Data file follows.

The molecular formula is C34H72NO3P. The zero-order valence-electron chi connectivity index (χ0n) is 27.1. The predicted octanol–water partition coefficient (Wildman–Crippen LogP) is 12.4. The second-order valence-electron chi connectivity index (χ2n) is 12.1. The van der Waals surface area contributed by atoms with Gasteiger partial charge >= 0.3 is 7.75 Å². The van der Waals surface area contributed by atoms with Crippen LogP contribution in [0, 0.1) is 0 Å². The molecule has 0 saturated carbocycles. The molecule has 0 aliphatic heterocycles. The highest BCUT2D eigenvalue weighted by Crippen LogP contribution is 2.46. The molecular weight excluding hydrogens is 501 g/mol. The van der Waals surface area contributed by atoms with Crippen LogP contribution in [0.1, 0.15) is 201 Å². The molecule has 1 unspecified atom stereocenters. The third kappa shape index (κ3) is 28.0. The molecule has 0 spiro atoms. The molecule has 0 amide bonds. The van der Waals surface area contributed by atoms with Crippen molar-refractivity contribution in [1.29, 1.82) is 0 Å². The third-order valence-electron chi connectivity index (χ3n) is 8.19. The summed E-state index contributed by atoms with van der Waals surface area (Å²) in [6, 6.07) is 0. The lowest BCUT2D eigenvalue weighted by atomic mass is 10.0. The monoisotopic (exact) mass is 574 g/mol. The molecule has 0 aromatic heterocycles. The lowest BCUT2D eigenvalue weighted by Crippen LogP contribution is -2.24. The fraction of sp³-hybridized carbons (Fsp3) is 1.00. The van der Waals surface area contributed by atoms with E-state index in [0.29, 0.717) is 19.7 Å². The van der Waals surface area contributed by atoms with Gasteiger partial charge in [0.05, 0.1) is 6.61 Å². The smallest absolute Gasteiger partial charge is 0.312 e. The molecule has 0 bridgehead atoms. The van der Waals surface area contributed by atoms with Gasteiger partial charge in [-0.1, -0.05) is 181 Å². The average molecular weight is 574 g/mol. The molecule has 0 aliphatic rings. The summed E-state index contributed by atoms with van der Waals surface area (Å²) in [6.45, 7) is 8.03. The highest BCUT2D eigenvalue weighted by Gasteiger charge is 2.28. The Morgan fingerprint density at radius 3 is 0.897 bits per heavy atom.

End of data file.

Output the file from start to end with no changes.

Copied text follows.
The molecular formula is C34H72NO3P. The zero-order valence-electron chi connectivity index (χ0n) is 27.1. The predicted octanol–water partition coefficient (Wildman–Crippen LogP) is 12.4. The second-order valence-electron chi connectivity index (χ2n) is 12.1. The van der Waals surface area contributed by atoms with Gasteiger partial charge >= 0.3 is 7.75 Å². The van der Waals surface area contributed by atoms with Crippen LogP contribution in [0, 0.1) is 0 Å². The molecule has 0 saturated carbocycles. The molecule has 0 aliphatic heterocycles. The highest BCUT2D eigenvalue weighted by Crippen LogP contribution is 2.46. The molecular weight excluding hydrogens is 501 g/mol. The van der Waals surface area contributed by atoms with Crippen LogP contribution in [0.1, 0.15) is 201 Å². The molecule has 1 unspecified atom stereocenters. The third kappa shape index (κ3) is 28.0. The molecule has 0 spiro atoms. The molecule has 0 amide bonds. The van der Waals surface area contributed by atoms with Crippen molar-refractivity contribution in [1.29, 1.82) is 0 Å². The third-order valence-electron chi connectivity index (χ3n) is 8.19. The summed E-state index contributed by atoms with van der Waals surface area (Å²) in [6, 6.07) is 0. The lowest BCUT2D eigenvalue weighted by atomic mass is 10.0. The monoisotopic (exact) mass is 574 g/mol. The molecule has 0 aromatic heterocycles. The lowest BCUT2D eigenvalue weighted by Crippen LogP contribution is -2.24. The fraction of sp³-hybridized carbons (Fsp3) is 1.00. The van der Waals surface area contributed by atoms with E-state index in [0.29, 0.717) is 19.7 Å². The van der Waals surface area contributed by atoms with Gasteiger partial charge in [0.05, 0.1) is 6.61 Å². The smallest absolute Gasteiger partial charge is 0.312 e. The molecule has 0 bridgehead atoms. The van der Waals surface area contributed by atoms with Gasteiger partial charge in [-0.1, -0.05) is 181 Å². The average molecular weight is 574 g/mol. The molecule has 0 aliphatic rings. The summed E-state index contributed by atoms with van der Waals surface area (Å²) in [6.45, 7) is 8.03. The highest BCUT2D eigenvalue weighted by Gasteiger charge is 2.28. The Morgan fingerprint density at radius 3 is 0.897 bits per heavy atom.